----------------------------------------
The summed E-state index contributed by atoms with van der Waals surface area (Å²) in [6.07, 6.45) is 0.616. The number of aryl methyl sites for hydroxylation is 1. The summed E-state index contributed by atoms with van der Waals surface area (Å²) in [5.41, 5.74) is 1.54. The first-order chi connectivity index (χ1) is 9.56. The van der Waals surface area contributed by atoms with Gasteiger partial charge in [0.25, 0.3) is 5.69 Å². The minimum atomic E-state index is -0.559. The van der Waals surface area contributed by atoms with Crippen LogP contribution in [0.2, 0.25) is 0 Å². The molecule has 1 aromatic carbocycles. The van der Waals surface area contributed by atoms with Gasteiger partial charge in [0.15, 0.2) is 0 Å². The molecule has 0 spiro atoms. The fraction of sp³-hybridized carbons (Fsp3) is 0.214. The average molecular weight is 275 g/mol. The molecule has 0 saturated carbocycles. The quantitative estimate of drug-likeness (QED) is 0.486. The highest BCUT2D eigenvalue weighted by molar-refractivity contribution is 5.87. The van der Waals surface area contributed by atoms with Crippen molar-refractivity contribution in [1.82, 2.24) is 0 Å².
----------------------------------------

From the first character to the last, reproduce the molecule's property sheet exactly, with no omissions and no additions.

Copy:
The summed E-state index contributed by atoms with van der Waals surface area (Å²) in [6.07, 6.45) is 0.616. The number of aryl methyl sites for hydroxylation is 1. The summed E-state index contributed by atoms with van der Waals surface area (Å²) in [5.41, 5.74) is 1.54. The first-order chi connectivity index (χ1) is 9.56. The van der Waals surface area contributed by atoms with Gasteiger partial charge in [0.25, 0.3) is 5.69 Å². The minimum atomic E-state index is -0.559. The van der Waals surface area contributed by atoms with Crippen LogP contribution in [0.2, 0.25) is 0 Å². The molecule has 1 aromatic carbocycles. The van der Waals surface area contributed by atoms with Gasteiger partial charge in [0.15, 0.2) is 0 Å². The molecule has 0 spiro atoms. The fraction of sp³-hybridized carbons (Fsp3) is 0.214. The average molecular weight is 275 g/mol. The molecule has 0 saturated carbocycles. The quantitative estimate of drug-likeness (QED) is 0.486. The highest BCUT2D eigenvalue weighted by molar-refractivity contribution is 5.87. The van der Waals surface area contributed by atoms with Crippen molar-refractivity contribution in [1.82, 2.24) is 0 Å².